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The Little Treasury of One Hundred People, One Poem Each:

The Little Treasury of One Hundred People, One Poem Each:

Compiled by Fujiwara no Sadaie
Translated by Tom Galt
Copyright Date: 1982
Pages: 106
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  • Book Info
    The Little Treasury of One Hundred People, One Poem Each:
    Book Description:

    This book is a translation of an immensely popular and widely studied anthology of poems, one each from one hundred Japanese masters, probably collected by Fujiwara no Sadaie (1162-1241), a high court official who was tutor to the Imperial Japanese family.

    Originally published in 1982.

    ThePrinceton Legacy Libraryuses the latest print-on-demand technology to again make available previously out-of-print books from the distinguished backlist of Princeton University Press. These paperback editions preserve the original texts of these important books while presenting them in durable paperback editions. The goal of the Princeton Legacy Library is to vastly increase access to the rich scholarly heritage found in the thousands of books published by Princeton University Press since its founding in 1905.

    eISBN: 978-1-4008-5676-3
    Subjects: Language & Literature

Table of Contents

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  1. Front Matter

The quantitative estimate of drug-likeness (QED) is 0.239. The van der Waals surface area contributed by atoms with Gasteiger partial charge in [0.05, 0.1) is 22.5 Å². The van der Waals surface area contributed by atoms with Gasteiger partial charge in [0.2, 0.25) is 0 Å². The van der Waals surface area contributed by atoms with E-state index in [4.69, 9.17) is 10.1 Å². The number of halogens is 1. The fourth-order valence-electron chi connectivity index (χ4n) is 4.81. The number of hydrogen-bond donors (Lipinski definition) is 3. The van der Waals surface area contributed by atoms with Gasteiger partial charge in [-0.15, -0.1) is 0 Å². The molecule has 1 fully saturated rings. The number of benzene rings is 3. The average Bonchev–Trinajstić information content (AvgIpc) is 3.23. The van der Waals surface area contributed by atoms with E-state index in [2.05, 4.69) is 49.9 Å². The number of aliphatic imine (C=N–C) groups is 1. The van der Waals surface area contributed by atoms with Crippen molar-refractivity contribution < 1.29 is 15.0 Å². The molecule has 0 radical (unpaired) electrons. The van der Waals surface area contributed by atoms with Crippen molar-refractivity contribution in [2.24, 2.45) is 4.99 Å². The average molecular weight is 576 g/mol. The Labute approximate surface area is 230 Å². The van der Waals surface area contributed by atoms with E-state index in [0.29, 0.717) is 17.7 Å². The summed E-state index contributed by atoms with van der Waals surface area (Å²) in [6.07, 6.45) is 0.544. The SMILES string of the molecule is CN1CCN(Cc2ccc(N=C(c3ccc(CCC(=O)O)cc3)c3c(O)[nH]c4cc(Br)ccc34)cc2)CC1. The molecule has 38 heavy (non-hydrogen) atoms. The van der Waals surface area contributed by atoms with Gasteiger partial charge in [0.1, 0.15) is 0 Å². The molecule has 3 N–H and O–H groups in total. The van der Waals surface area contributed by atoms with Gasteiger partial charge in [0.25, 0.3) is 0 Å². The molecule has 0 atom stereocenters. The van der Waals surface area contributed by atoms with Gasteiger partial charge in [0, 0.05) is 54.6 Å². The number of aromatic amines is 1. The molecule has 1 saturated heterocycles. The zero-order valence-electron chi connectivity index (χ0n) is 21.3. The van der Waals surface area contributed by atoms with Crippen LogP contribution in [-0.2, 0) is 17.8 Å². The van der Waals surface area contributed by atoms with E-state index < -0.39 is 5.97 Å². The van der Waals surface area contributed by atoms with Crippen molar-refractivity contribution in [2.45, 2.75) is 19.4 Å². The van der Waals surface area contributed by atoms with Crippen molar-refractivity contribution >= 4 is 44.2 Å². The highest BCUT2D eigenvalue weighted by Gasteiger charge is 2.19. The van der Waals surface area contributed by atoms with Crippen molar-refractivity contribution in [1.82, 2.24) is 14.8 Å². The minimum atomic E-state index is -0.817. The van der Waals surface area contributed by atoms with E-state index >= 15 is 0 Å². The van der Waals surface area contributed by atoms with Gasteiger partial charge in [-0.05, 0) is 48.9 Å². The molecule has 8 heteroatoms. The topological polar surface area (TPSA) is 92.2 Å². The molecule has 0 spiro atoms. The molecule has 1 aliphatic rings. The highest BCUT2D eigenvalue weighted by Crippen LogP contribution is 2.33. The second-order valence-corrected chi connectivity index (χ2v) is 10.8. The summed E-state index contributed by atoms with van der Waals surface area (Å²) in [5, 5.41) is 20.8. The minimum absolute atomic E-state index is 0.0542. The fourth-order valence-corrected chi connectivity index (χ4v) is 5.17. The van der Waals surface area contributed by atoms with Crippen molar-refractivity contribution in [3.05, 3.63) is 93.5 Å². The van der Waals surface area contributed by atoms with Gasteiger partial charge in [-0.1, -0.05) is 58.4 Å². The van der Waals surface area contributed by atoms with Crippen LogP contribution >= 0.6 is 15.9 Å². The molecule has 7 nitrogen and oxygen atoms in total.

(pp. I-VI)
  2. Table of Contents
    (pp. VII-VIII)
    (pp. IX-X)
    (pp. XI-XII)

    Most Japanese of my acquaintance know all these poems by heart. I encountered them first as a card game. For this a hundred cards, each bearing only the last two lines of a five-line poem, are spread out on a tatami mat of a Japanese-style floor. Facing the players sits the reader—usually a mother who is hostess at this party—with another set of cards in piles, face down, each containing a whole poem. Cutting the piles, she takes up one at random to read aloud.

    At once each player tries to guess which poem it is and to...

    (pp. XIII-100)

    Aki no ta no

    Kariho no iho no

    Toma wo arami

    Waga koromode wa

    Tsuyu ni nure tsutsu

    Emperor Tenchi (626-671)

    Lying on the rough

    Mats of the rice-harvest guards

    In the autumn fields,

    I find the sleeves of my robe

    Wet. Is the dew so heavy?

    Since damp sleeves always represent tears, the poem as usual means more than it says. Traveling, His Majesty was caught by nightfall and lodged in a temporary hut set up by farmers at harvest time. His councilors had not told him that his peasants, after scratching a meager crop from the soil, were...

    (pp. 101-104)
  7. Back Matter
    (pp. 105-106)